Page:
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The reviewers agreed for the acceptance of the current version of the manuscript, this manuscript is officially accepted now. Congratulations to authors for their contribution.
The authors have fully addressed the points raised. Now, this work is worth of publication at its current form.
Authors present their work on conservation strategies to preserve the genetic diversity of Astragalus edulis Bunge, an endangered species from western Mediterranean region. This study is useful, however there is need of several improvements so that manuscript quality is of the standard. Hence, I recommend the authors change the manuscript as suggested by the reviewers.
This study investigated the diversity levels of the endangered Astragalus edulis. The main topic of this paper is quite interesting because is an example of the use of genetic data for designing conservation strategies. In general the presentation of their study is good, although some more intense efforts at organization would greatly aid the reader in following the multiple angles the authors pursue. In my opinion, the manuscript would benefit from some clarifications as pointed.
The files have problems in the numbering of the lines. See lines: 146-147 and 228-229.
The presentation of the figures could also be improved:
Designing conservation strategies to preserve the genetic diversity of Astragalus edulis Bunge, an endangered species from western Mediterranean region. Peñas et al. used molecular tools to quantify and identify which populations should be prioritized to better represent the genetic singularity and geographic variability of A. edulis for conservation. This paper addresses an area of basic importance in biology conservation, because it expected to shed light on ways to conserve biodiversity of endangered species, so I was very excited to read it. The authors found that three populations from the Iberian Peninsula, two from Morocco, and one from the Canary Islands represent the total genetic diversity of the species and the rarest allelic variation. This study therefore has the potential to make a really valuable contribution to the literature. Despite my overall positive opinion of the work and for what the authors are trying to do, I have some concerns about it that should be addressed before it is suitable for publication.
The files have problems in the numbering of the lines. See lines: 146-147 and 228-229. My remarks refer to numbering in the PDF file.
I think it would be interesting to identify here the molecular markers used (AFLPs and plastid spacers). This helps to ensure it appears higher in the results returned by search engines.
Alternatively this information can be added in the keywords
L. 107: "The reproductive biology of the species is poorly known..."
Do you know the pollination syndrome? Can pollination be achieved by self-pollination or cross-pollination? If you know any of these answers, please add in the text. This can help in interpreting the data.
L. 124-127: I would like to know more information of those populations that authors chose.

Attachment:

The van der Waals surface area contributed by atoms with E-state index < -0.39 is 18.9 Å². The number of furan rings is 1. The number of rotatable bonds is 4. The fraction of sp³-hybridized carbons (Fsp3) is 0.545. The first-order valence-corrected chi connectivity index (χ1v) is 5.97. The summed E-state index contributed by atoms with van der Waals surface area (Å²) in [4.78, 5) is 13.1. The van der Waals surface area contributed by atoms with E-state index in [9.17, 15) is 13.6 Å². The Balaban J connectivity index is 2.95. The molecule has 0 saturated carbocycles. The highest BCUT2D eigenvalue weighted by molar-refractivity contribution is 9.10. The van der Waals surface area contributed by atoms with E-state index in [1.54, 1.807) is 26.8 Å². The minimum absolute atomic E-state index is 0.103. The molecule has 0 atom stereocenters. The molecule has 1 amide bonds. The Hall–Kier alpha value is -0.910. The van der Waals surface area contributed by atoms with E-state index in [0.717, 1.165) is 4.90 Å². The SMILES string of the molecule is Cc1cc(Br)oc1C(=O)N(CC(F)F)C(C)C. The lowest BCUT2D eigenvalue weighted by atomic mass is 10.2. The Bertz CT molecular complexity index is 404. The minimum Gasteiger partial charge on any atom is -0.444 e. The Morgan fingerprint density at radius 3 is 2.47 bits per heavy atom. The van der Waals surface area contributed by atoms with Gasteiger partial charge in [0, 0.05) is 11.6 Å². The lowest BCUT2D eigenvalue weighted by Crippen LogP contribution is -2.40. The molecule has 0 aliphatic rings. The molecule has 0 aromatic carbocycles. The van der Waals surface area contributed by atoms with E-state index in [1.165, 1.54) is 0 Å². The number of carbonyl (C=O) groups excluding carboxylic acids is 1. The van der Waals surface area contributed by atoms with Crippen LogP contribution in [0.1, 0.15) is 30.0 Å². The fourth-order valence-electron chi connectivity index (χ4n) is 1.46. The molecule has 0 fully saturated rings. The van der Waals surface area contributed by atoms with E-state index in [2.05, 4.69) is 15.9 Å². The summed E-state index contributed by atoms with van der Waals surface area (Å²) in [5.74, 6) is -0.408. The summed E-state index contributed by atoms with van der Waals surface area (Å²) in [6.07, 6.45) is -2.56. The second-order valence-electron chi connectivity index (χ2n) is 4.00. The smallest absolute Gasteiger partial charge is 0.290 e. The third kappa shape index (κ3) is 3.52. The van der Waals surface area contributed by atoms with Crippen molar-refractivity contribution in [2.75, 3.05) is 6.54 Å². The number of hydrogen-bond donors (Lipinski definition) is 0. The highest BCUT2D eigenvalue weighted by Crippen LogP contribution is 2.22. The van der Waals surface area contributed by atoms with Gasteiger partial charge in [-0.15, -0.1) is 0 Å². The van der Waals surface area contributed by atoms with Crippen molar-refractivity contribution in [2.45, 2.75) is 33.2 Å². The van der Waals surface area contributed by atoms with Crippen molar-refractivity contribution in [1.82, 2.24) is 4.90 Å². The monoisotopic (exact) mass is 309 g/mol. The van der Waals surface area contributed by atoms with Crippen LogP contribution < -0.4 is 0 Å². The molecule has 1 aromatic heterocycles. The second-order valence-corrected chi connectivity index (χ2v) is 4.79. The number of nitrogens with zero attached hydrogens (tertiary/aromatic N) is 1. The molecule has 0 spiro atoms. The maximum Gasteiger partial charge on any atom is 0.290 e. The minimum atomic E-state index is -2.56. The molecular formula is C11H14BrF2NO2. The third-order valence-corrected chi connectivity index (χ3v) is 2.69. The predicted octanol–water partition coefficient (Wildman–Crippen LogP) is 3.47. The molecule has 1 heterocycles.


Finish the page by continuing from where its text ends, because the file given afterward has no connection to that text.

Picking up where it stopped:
“samples were collected at distances greater than 5 m“. What were the minimum distances between populations? Please simply mention it.
L.135: "with modifications" Please, specify. This is important for the reproducibility of our results.
L.146-147: trnS-trnG, rpoB-trnC, according Shaw et al. 2005.
Using the same protocols? Please mention it.
"These regions showed the highest variability of 23 surveyed regions and were used to analyse a total of 61 individuals of A. Edulis". How do you know? For this, you would have to analyze the 61 individuals for all markers. Please clarify it. Why only 61? Well seems like you must have an explanation for that.
"The genetic variability within A. edulis was remarkably low (26 cpDNA regions tested), and all the mutations together defined a total of 7 haplotypes”. How many individuals were tested? Specify the number of mutations: Indels? Substitutions?...
I suggest the use of the Arlequin software to calculate: Number of Observed transversions, Number of substitutions, Number of Observed indels, Number of polymorphic sites, Nucleotide diversity and gene diversity, Number of observed transversions, Number of substitutions, Number of observed indels, Number of polymorphic sites, Nucleotide diversity and gene diversity.
“Contrarily, the lowest diversity and rarity values appeared on the easternmost edge of the distribution area of the species, i.e. AE6 (IP) and AE7 (M).”
AE10 and AE14 also exhibit low values of diversity and rarity values. Why these populations are not mentioned? Are the genetic diversity and rarity of AE6 and AE7 significantly different from those of other populations?
“That is the case of populations AE4, AE5 and AE8, but not of populations AE1, AE9 and AE16.”
According to table 2, AE8 is unprotected.
I would be more careful here. An analysis to justify this decision was not performed.
In addition, a sampling of 61 individuals may not be suitable. These haplotypes (II and VI) could have been sampled in other populations with the same sample size used for AFLP.
The presentation of the figures could also be improved:
Fig 1. Please, show the shoreline (or use a darker gray). I barely can identify the continent limits.
Please, add a metric scale.
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